Col. Jones stated, "We now have one smooth running operation of one wing with people from all over the Total Air Force: Active, Guard, Reserve, Air Mobility Command, Air Combat Command, United States Air Force in Europe, Pacific Air Forces, Air Force Mobility Command, Air Force Space Command and even a couple from the Air Force Academy."

He went on to say that, Fairchild Air Force Base, Wash., reinforcements' connection continues at a geographically separated unit at Budapest. The 141st Washington Air National Guard is flying KC-135 Stratotankers there - a key reason for the wing's success at Budapest. Six KC-135E's and 140 Airmen of the 141st WA ANG deployed there in May 1999. 

The total force story was much the same with the 92nd AEW at Moron AB. At its height, the 92nd AEW had more than 65 KC-135 Stratotankers, 11 of which came from Fairchild AFB, and KC-10 Extenders assigned along with 1,500 Airmen, making the wing the largest combat tanker wing to be assembled since Vietnam. Maintainers, supply personnel and fuel specialists, among others, worked diligently to achieve a 99.2 percent mission effectiveness rate.

"One piece of evidence of the phenomenal teamwork revolves around an astounding 99 percent maintenance rate. The KC-135 Stratotankers flew more than 1,400 combat sorties before we cancelled one for maintenance," Col. Billings said.

Maj. Gene Mittuch, chief of maintenance and the 92nd Aircraft Generation Squadron commander at Fairchild AFB, added, "Everyone is focused on the mission and knows what needs to be done." 

By the time the NATO Secretary General suspended air operations on June 10 after President Milosevic agreed to the peace terms, the 92nd AEW's crews had flown more than 1,800 missions and off-loaded 80 million pounds of fuel to 7,500 NATO receivers. In total, tankers delivered 355.8 million pounds of fuel to more than 23,000 receivers.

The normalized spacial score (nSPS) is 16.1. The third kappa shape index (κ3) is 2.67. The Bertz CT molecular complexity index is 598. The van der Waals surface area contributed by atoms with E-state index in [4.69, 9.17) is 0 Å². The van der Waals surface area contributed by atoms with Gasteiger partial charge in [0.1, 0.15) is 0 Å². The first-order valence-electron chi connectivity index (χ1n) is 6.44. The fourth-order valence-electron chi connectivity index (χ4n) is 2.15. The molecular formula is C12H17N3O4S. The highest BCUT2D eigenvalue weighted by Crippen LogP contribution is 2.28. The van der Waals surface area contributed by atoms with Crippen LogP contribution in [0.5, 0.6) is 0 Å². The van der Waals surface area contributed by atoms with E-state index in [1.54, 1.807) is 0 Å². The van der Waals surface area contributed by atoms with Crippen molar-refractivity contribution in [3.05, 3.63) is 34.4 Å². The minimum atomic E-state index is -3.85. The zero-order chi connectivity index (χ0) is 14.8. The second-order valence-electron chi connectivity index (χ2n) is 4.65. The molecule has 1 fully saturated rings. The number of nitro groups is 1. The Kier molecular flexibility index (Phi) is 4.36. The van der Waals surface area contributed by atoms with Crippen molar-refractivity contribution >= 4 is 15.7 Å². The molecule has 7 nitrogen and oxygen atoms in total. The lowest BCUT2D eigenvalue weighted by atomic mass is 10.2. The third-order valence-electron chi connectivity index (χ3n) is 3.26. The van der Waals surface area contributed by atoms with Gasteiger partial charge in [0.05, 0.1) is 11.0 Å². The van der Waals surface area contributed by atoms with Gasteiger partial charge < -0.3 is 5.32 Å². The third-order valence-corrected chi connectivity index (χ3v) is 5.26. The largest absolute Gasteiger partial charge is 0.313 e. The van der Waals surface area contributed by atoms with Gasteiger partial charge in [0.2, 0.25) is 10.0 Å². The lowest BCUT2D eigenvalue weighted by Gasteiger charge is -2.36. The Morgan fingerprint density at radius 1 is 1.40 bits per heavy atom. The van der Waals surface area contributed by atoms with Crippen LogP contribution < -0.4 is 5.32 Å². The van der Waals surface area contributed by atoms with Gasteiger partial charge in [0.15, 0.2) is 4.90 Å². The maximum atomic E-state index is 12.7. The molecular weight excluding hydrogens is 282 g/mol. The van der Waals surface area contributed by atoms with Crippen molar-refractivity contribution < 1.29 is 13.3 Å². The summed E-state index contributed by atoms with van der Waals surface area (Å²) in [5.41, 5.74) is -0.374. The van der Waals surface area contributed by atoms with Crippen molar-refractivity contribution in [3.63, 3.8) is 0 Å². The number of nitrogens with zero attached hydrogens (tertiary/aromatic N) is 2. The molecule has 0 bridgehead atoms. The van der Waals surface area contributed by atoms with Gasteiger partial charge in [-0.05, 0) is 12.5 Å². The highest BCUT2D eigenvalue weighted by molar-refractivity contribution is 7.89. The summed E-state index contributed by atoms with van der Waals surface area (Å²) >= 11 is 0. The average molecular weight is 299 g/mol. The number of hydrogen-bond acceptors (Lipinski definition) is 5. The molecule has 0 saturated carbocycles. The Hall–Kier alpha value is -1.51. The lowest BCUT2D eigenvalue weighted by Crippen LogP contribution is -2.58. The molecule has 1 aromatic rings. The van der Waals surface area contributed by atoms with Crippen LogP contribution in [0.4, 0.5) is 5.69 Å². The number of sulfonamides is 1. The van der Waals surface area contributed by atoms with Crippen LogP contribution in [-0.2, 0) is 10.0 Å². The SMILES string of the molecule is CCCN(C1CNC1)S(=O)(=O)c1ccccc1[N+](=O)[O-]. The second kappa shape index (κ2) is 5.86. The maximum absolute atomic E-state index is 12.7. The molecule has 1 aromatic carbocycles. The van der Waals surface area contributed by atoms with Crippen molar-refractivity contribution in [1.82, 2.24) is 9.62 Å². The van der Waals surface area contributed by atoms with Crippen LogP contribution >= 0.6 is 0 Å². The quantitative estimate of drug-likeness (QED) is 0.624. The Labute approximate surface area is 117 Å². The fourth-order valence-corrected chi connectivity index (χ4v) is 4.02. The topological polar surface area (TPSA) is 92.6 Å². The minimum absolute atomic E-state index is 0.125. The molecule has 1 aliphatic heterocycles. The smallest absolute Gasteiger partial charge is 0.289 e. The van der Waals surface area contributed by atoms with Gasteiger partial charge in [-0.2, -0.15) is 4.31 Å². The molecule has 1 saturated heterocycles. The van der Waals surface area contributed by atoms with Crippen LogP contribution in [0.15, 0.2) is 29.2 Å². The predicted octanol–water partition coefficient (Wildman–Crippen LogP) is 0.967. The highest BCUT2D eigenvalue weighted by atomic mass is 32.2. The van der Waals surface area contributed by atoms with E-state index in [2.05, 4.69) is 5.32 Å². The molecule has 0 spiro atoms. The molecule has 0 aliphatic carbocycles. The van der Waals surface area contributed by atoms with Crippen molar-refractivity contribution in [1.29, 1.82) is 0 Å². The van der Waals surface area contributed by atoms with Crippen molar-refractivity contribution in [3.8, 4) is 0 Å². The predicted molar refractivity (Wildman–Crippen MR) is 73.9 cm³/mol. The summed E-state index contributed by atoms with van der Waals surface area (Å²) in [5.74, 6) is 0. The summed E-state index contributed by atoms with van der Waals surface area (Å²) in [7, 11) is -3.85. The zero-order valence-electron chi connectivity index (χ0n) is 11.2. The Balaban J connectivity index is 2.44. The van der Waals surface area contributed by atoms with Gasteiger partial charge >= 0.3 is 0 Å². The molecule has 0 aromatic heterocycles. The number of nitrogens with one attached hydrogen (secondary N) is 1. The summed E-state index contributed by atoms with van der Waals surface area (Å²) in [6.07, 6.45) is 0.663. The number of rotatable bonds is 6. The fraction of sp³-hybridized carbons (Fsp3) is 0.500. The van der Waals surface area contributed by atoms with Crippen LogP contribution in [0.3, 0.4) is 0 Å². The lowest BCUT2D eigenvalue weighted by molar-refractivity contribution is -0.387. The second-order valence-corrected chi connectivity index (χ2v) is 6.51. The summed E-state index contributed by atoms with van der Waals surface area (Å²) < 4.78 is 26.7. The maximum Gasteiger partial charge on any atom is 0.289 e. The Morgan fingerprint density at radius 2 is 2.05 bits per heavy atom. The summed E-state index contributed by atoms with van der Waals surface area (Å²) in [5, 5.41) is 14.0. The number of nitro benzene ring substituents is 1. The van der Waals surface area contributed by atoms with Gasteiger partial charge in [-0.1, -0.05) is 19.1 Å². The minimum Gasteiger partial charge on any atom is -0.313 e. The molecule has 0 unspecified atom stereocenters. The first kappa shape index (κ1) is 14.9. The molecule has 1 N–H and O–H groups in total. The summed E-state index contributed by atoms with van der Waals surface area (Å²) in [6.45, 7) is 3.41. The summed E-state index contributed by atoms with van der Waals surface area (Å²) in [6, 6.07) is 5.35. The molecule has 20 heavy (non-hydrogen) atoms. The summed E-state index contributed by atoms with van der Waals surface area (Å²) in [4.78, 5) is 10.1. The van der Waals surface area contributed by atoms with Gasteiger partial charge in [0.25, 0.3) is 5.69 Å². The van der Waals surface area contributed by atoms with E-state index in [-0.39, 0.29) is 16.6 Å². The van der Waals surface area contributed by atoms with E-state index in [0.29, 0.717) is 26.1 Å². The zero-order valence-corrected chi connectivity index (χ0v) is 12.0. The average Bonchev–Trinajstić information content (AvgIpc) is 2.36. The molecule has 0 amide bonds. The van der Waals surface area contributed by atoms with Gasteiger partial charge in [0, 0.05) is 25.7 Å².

On June 20, NATO officially terminated OAF. On July 1, the first groups of the 92nd ARW personnel returned home. Jones returned from Germany a few days later and the final aircrew and aircraft arrived back to Fairchild AFB on July 20. By the time the last crew returned, 92 ARW crews had flown over 7,100 hours supporting OAF.

In an interview, Col. Steven Bernard, the deployed 92nd OG commander and 93rd Air Refueling Squadron commander at Fairchild AFB, summed up the operation by saying, "Our mission effectiveness rating was pretty amazing - 98.6 percent, all sorties. Just to be able to see how all these different agencies come together and work as a team showed our standardization had to be working together somehow. So that was our biggest success."

Lt. Gen. Michael C. Short, Allied Air Forces Southern Europe commander, OAF, lauded the 92nd's efforts when he stated, "I would like to express my deepest thanks to the 92nd Air Refueling Wing for a job well done. Success would not have been possible without your discipline, professionalism and courage. Your individual and collective dedication to duty was critical to enabling NATO airpower meet all its objectives. Throughout the air campaign, I asked you to support operations against a highly capable enemy, in restrictive airspace, in challenging weather and under a very high operations tempo. Despite these many challenges, time and again you provided essential refueling support to fellow NATO aircrews enabling us to reach and defeat the enemy. Aircrews, maintainers and support personnel should take great pride in the unparalleled achievements of this air campaign." 

Once again in OAF, as it has done so many times in the past, the Airmen of Fairchild AFB set the gold bar standard, blazing a legacy of excellence for others to follow.